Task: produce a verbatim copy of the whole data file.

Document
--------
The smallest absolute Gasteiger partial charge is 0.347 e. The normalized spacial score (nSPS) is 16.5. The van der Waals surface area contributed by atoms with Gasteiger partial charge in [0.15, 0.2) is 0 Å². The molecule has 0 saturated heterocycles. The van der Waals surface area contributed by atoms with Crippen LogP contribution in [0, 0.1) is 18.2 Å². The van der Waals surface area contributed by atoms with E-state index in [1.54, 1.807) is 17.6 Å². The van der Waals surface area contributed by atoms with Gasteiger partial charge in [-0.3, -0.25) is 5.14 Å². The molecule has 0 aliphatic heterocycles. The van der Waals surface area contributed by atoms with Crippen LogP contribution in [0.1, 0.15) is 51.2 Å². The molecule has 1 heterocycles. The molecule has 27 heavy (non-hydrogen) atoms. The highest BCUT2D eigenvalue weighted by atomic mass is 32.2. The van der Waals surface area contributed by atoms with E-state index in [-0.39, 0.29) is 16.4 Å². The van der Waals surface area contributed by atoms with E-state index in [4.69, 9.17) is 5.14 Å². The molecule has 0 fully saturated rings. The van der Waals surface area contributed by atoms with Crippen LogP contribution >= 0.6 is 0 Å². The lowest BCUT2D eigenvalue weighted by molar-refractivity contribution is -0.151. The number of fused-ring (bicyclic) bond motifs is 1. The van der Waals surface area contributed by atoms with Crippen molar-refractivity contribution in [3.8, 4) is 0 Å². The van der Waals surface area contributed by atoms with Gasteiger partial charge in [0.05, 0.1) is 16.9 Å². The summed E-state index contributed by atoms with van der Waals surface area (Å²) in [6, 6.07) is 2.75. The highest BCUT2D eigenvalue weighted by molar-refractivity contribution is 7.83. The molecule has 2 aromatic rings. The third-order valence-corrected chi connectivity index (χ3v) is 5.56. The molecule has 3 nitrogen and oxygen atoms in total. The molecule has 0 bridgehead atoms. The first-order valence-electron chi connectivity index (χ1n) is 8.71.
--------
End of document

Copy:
The smallest absolute Gasteiger partial charge is 0.347 e. The normalized spacial score (nSPS) is 16.5. The van der Waals surface area contributed by atoms with Gasteiger partial charge in [0.15, 0.2) is 0 Å². The molecule has 0 saturated heterocycles. The van der Waals surface area contributed by atoms with Crippen LogP contribution in [0, 0.1) is 18.2 Å². The van der Waals surface area contributed by atoms with E-state index in [1.54, 1.807) is 17.6 Å². The van der Waals surface area contributed by atoms with Gasteiger partial charge in [-0.3, -0.25) is 5.14 Å². The molecule has 0 aliphatic heterocycles. The van der Waals surface area contributed by atoms with Crippen LogP contribution in [0.1, 0.15) is 51.2 Å². The molecule has 1 heterocycles. The molecule has 27 heavy (non-hydrogen) atoms. The highest BCUT2D eigenvalue weighted by atomic mass is 32.2. The van der Waals surface area contributed by atoms with E-state index in [-0.39, 0.29) is 16.4 Å². The van der Waals surface area contributed by atoms with E-state index in [4.69, 9.17) is 5.14 Å². The molecule has 0 fully saturated rings. The van der Waals surface area contributed by atoms with Crippen LogP contribution >= 0.6 is 0 Å². The lowest BCUT2D eigenvalue weighted by molar-refractivity contribution is -0.151. The number of fused-ring (bicyclic) bond motifs is 1. The van der Waals surface area contributed by atoms with Crippen molar-refractivity contribution in [3.8, 4) is 0 Å². The van der Waals surface area contributed by atoms with Gasteiger partial charge in [0.05, 0.1) is 16.9 Å². The summed E-state index contributed by atoms with van der Waals surface area (Å²) in [6, 6.07) is 2.75. The highest BCUT2D eigenvalue weighted by molar-refractivity contribution is 7.83. The molecule has 2 aromatic rings. The third-order valence-corrected chi connectivity index (χ3v) is 5.56. The molecule has 3 nitrogen and oxygen atoms in total. The molecule has 0 bridgehead atoms. The first-order valence-electron chi connectivity index (χ1n) is 8.71.